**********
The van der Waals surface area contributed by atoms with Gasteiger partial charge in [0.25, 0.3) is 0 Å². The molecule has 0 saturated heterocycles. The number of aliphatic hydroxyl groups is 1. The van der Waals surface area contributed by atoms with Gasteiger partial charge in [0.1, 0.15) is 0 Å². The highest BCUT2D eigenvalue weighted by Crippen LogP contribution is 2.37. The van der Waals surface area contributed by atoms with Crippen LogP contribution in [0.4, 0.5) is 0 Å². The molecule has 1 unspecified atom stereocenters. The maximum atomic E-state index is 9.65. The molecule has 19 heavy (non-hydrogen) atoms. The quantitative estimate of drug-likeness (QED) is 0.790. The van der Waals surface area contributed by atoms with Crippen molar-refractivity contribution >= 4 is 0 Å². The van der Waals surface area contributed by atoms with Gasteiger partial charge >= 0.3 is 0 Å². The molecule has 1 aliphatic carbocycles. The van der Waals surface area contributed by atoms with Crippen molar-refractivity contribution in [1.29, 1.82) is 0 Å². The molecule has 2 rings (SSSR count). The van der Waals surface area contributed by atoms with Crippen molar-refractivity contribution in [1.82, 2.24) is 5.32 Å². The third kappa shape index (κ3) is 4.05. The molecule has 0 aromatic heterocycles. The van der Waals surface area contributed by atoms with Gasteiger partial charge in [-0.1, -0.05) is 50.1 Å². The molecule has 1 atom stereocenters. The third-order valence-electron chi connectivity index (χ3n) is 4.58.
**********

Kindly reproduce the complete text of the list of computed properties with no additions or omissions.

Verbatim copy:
The van der Waals surface area contributed by atoms with Gasteiger partial charge in [0.25, 0.3) is 0 Å². The molecule has 0 saturated heterocycles. The number of aliphatic hydroxyl groups is 1. The van der Waals surface area contributed by atoms with Gasteiger partial charge in [0.1, 0.15) is 0 Å². The highest BCUT2D eigenvalue weighted by Crippen LogP contribution is 2.37. The van der Waals surface area contributed by atoms with Crippen LogP contribution in [0.4, 0.5) is 0 Å². The molecule has 1 unspecified atom stereocenters. The maximum atomic E-state index is 9.65. The molecule has 19 heavy (non-hydrogen) atoms. The quantitative estimate of drug-likeness (QED) is 0.790. The van der Waals surface area contributed by atoms with Crippen molar-refractivity contribution >= 4 is 0 Å². The van der Waals surface area contributed by atoms with Gasteiger partial charge >= 0.3 is 0 Å². The molecule has 1 aliphatic carbocycles. The van der Waals surface area contributed by atoms with Crippen molar-refractivity contribution in [1.29, 1.82) is 0 Å². The molecule has 2 rings (SSSR count). The van der Waals surface area contributed by atoms with Crippen molar-refractivity contribution in [1.82, 2.24) is 5.32 Å². The third kappa shape index (κ3) is 4.05. The molecule has 0 aromatic heterocycles. The van der Waals surface area contributed by atoms with Gasteiger partial charge in [-0.1, -0.05) is 50.1 Å². The molecule has 1 atom stereocenters. The third-order valence-electron chi connectivity index (χ3n) is 4.58.